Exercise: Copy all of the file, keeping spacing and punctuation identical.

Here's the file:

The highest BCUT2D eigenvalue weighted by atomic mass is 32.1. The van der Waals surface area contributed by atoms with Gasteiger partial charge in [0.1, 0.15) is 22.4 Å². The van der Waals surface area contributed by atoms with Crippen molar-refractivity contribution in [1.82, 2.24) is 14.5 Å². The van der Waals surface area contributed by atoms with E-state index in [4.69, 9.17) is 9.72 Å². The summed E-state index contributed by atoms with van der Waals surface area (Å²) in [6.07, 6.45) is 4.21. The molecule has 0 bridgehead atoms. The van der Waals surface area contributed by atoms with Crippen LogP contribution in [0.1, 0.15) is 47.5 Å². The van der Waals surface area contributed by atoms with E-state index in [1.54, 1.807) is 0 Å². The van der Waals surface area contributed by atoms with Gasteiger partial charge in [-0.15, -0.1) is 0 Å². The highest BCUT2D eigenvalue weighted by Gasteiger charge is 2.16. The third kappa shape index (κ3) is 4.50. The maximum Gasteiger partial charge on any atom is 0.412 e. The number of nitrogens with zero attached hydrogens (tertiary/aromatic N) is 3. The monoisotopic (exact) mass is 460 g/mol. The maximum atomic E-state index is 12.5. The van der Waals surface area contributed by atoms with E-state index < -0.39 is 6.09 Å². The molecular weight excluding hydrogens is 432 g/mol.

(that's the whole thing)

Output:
The highest BCUT2D eigenvalue weighted by atomic mass is 32.1. The van der Waals surface area contributed by atoms with Gasteiger partial charge in [0.1, 0.15) is 22.4 Å². The van der Waals surface area contributed by atoms with Crippen molar-refractivity contribution in [1.82, 2.24) is 14.5 Å². The van der Waals surface area contributed by atoms with E-state index in [4.69, 9.17) is 9.72 Å². The summed E-state index contributed by atoms with van der Waals surface area (Å²) in [6.07, 6.45) is 4.21. The molecule has 0 bridgehead atoms. The van der Waals surface area contributed by atoms with Crippen LogP contribution in [0.1, 0.15) is 47.5 Å². The van der Waals surface area contributed by atoms with E-state index in [1.54, 1.807) is 0 Å². The van der Waals surface area contributed by atoms with Gasteiger partial charge in [-0.15, -0.1) is 0 Å². The highest BCUT2D eigenvalue weighted by Gasteiger charge is 2.16. The third kappa shape index (κ3) is 4.50. The maximum Gasteiger partial charge on any atom is 0.412 e. The number of nitrogens with zero attached hydrogens (tertiary/aromatic N) is 3. The monoisotopic (exact) mass is 460 g/mol. The maximum atomic E-state index is 12.5. The van der Waals surface area contributed by atoms with E-state index < -0.39 is 6.09 Å². The molecular weight excluding hydrogens is 432 g/mol.